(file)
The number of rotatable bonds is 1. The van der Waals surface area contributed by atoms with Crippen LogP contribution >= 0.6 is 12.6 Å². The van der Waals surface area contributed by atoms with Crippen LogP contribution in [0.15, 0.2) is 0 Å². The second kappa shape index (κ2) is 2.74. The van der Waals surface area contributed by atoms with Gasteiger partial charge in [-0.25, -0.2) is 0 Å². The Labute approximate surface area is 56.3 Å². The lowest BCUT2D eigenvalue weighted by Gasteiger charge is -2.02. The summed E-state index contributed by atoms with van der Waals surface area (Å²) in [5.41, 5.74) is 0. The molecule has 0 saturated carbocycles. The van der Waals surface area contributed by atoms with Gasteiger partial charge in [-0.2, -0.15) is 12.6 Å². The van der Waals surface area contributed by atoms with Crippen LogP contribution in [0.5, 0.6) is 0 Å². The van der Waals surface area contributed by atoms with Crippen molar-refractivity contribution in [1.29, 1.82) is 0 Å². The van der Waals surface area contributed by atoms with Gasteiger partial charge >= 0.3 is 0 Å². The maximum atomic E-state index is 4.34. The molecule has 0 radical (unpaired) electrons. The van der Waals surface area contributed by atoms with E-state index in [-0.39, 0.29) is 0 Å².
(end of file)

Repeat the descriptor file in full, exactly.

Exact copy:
The number of rotatable bonds is 1. The van der Waals surface area contributed by atoms with Crippen LogP contribution >= 0.6 is 12.6 Å². The van der Waals surface area contributed by atoms with Crippen LogP contribution in [0.15, 0.2) is 0 Å². The second kappa shape index (κ2) is 2.74. The van der Waals surface area contributed by atoms with Gasteiger partial charge in [-0.25, -0.2) is 0 Å². The Labute approximate surface area is 56.3 Å². The lowest BCUT2D eigenvalue weighted by Gasteiger charge is -2.02. The summed E-state index contributed by atoms with van der Waals surface area (Å²) in [5.41, 5.74) is 0. The molecule has 0 saturated carbocycles. The van der Waals surface area contributed by atoms with Gasteiger partial charge in [-0.2, -0.15) is 12.6 Å². The van der Waals surface area contributed by atoms with Crippen LogP contribution in [0.5, 0.6) is 0 Å². The van der Waals surface area contributed by atoms with Crippen molar-refractivity contribution in [1.29, 1.82) is 0 Å². The van der Waals surface area contributed by atoms with Gasteiger partial charge >= 0.3 is 0 Å². The maximum atomic E-state index is 4.34. The molecule has 0 radical (unpaired) electrons. The van der Waals surface area contributed by atoms with E-state index in [-0.39, 0.29) is 0 Å².